Responsibility for implicit bias

Holroyd, Jules (2012) Responsibility for implicit bias. Journal of Social Philosophy, 43 (3). pp. 274-306. ISSN 1467-9833

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Philosophers who have written about implicit bias have claimed or implied that individuals are not responsible, and therefore not blameworthy, for their implicit biases, and that this is a function of the nature of implicit bias as implicit: below the radar of conscious reflection, out of the control of the deliberating agent, and not rationally revisable in the way many of our reflective beliefs are.

I argue that close attention to the findings of empirical psychology, and to the conditions for blameworthiness, does not support these claims. I suggest that the arguments for the claim that individuals are not liable for blame are invalid, and that there is some reason to suppose that individuals are, at least sometimes, liable to blame for the extent to which they are influenced in behaviour and judgment by implicit biases. I also argue against the claim that it is counter-productive to see bias as something for which individuals are blameworthy; rather, understanding implicit bias as something for which we are (sometimes) liable to blame could be constructive.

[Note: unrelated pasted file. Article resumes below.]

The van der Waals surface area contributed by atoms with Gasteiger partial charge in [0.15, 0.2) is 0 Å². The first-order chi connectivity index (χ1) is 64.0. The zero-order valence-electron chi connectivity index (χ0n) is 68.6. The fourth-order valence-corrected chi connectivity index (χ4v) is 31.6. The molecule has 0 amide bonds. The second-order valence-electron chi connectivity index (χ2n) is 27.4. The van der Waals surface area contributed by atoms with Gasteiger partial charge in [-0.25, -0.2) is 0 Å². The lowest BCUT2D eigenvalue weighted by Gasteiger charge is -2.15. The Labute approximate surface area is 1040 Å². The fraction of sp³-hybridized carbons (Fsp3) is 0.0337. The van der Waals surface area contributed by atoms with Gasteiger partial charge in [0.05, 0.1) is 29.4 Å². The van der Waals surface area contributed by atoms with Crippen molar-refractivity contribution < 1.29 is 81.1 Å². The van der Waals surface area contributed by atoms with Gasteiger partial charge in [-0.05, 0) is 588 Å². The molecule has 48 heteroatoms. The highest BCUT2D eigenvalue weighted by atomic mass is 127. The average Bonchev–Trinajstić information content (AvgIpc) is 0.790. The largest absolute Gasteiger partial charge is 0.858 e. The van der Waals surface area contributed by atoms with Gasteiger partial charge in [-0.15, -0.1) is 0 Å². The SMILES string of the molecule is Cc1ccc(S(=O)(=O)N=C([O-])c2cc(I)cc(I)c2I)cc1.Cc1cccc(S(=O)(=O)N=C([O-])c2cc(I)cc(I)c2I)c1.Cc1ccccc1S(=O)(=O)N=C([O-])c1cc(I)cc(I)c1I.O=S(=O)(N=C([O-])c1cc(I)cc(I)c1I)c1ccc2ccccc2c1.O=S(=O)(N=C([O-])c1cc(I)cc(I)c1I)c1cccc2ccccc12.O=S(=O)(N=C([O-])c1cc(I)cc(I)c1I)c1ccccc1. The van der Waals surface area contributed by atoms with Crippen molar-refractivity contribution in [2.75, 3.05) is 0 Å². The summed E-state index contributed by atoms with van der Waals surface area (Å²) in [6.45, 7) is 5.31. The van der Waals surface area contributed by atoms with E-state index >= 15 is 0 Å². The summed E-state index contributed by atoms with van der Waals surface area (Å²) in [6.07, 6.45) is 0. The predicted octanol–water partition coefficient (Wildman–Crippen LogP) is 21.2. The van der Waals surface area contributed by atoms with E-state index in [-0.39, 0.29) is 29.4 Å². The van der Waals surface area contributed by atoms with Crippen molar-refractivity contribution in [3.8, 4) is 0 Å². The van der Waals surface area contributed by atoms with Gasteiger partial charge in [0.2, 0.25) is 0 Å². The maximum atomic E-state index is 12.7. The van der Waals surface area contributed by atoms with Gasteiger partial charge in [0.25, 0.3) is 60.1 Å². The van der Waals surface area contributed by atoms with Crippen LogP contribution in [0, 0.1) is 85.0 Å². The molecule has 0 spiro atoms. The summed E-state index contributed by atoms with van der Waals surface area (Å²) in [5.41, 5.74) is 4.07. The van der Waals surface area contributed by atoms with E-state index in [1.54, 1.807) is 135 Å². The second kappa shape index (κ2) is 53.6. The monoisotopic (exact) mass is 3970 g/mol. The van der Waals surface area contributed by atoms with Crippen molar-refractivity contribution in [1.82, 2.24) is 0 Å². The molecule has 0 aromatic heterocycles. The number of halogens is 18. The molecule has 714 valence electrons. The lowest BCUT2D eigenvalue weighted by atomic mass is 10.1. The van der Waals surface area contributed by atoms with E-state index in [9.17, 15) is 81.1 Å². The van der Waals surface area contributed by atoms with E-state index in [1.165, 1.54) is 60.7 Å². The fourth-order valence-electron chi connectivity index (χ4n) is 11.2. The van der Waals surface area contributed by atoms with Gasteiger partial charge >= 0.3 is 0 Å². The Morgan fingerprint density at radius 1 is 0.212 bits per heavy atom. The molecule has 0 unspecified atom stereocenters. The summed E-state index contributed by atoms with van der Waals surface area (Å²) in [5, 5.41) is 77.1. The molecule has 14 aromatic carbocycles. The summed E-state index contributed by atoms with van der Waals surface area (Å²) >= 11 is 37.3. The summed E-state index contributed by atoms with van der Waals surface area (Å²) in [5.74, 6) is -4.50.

Item Type: Article
Additional Information: The definitive version is available at
Keywords: Implicit bias, responsibility, moral psychology
Schools/Departments: University of Nottingham UK Campus > Faculty of Arts > School of Humanities > Department of Philosophy
Identification Number:
Depositing User: Holroyd, Dr Jules
Date Deposited: 25 Feb 2013 16:58
Last Modified: 13 Sep 2016 15:13

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